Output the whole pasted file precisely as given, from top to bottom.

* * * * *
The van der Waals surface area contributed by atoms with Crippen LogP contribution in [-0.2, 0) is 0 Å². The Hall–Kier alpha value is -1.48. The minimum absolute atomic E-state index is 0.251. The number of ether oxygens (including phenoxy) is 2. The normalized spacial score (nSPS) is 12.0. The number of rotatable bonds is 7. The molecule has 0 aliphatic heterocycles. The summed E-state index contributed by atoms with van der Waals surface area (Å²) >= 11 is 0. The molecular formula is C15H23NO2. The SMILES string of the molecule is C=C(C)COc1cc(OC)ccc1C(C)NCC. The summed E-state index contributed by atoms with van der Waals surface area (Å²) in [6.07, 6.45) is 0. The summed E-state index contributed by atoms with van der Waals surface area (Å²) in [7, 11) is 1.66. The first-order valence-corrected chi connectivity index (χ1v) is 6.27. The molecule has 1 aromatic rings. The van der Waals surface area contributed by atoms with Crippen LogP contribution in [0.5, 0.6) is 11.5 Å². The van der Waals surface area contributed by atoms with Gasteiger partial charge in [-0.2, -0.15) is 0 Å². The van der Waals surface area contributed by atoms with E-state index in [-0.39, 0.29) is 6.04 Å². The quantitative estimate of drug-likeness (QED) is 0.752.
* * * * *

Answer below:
The van der Waals surface area contributed by atoms with Crippen LogP contribution in [-0.2, 0) is 0 Å². The Hall–Kier alpha value is -1.48. The minimum absolute atomic E-state index is 0.251. The number of ether oxygens (including phenoxy) is 2. The normalized spacial score (nSPS) is 12.0. The number of rotatable bonds is 7. The molecule has 0 aliphatic heterocycles. The summed E-state index contributed by atoms with van der Waals surface area (Å²) >= 11 is 0. The molecular formula is C15H23NO2. The SMILES string of the molecule is C=C(C)COc1cc(OC)ccc1C(C)NCC. The summed E-state index contributed by atoms with van der Waals surface area (Å²) in [6.07, 6.45) is 0. The summed E-state index contributed by atoms with van der Waals surface area (Å²) in [7, 11) is 1.66. The first-order valence-corrected chi connectivity index (χ1v) is 6.27. The molecule has 1 aromatic rings. The van der Waals surface area contributed by atoms with Crippen LogP contribution in [0.5, 0.6) is 11.5 Å². The van der Waals surface area contributed by atoms with Gasteiger partial charge in [-0.2, -0.15) is 0 Å². The van der Waals surface area contributed by atoms with E-state index in [-0.39, 0.29) is 6.04 Å². The quantitative estimate of drug-likeness (QED) is 0.752.